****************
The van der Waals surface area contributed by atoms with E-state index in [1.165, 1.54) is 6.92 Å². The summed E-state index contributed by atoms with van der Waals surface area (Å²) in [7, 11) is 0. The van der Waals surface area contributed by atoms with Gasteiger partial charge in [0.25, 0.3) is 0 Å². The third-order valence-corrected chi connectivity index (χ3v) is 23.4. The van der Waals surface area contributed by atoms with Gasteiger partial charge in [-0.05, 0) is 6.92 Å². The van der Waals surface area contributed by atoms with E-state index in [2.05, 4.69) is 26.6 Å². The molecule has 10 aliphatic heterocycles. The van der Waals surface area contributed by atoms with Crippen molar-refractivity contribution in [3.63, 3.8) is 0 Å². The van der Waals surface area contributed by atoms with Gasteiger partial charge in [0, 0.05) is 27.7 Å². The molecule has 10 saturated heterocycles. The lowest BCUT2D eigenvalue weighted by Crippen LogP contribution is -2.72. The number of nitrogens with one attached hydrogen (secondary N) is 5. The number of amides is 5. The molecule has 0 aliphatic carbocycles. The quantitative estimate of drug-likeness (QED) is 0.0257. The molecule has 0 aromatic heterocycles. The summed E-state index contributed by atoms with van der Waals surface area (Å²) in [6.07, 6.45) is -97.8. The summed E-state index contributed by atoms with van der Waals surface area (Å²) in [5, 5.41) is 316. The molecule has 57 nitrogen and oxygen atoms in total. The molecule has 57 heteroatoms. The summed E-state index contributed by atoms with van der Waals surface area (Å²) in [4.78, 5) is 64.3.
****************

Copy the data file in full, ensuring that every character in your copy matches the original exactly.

The van der Waals surface area contributed by atoms with E-state index in [1.165, 1.54) is 6.92 Å². The summed E-state index contributed by atoms with van der Waals surface area (Å²) in [7, 11) is 0. The van der Waals surface area contributed by atoms with Gasteiger partial charge in [0.25, 0.3) is 0 Å². The third-order valence-corrected chi connectivity index (χ3v) is 23.4. The van der Waals surface area contributed by atoms with Gasteiger partial charge in [-0.05, 0) is 6.92 Å². The van der Waals surface area contributed by atoms with E-state index in [2.05, 4.69) is 26.6 Å². The molecule has 10 aliphatic heterocycles. The van der Waals surface area contributed by atoms with Crippen molar-refractivity contribution in [3.63, 3.8) is 0 Å². The van der Waals surface area contributed by atoms with Gasteiger partial charge in [0, 0.05) is 27.7 Å². The molecule has 10 saturated heterocycles. The lowest BCUT2D eigenvalue weighted by Crippen LogP contribution is -2.72. The number of nitrogens with one attached hydrogen (secondary N) is 5. The number of amides is 5. The molecule has 0 aliphatic carbocycles. The quantitative estimate of drug-likeness (QED) is 0.0257. The molecule has 0 aromatic heterocycles. The summed E-state index contributed by atoms with van der Waals surface area (Å²) in [6.07, 6.45) is -97.8. The summed E-state index contributed by atoms with van der Waals surface area (Å²) in [5, 5.41) is 316. The molecule has 57 nitrogen and oxygen atoms in total. The molecule has 57 heteroatoms. The summed E-state index contributed by atoms with van der Waals surface area (Å²) in [4.78, 5) is 64.3.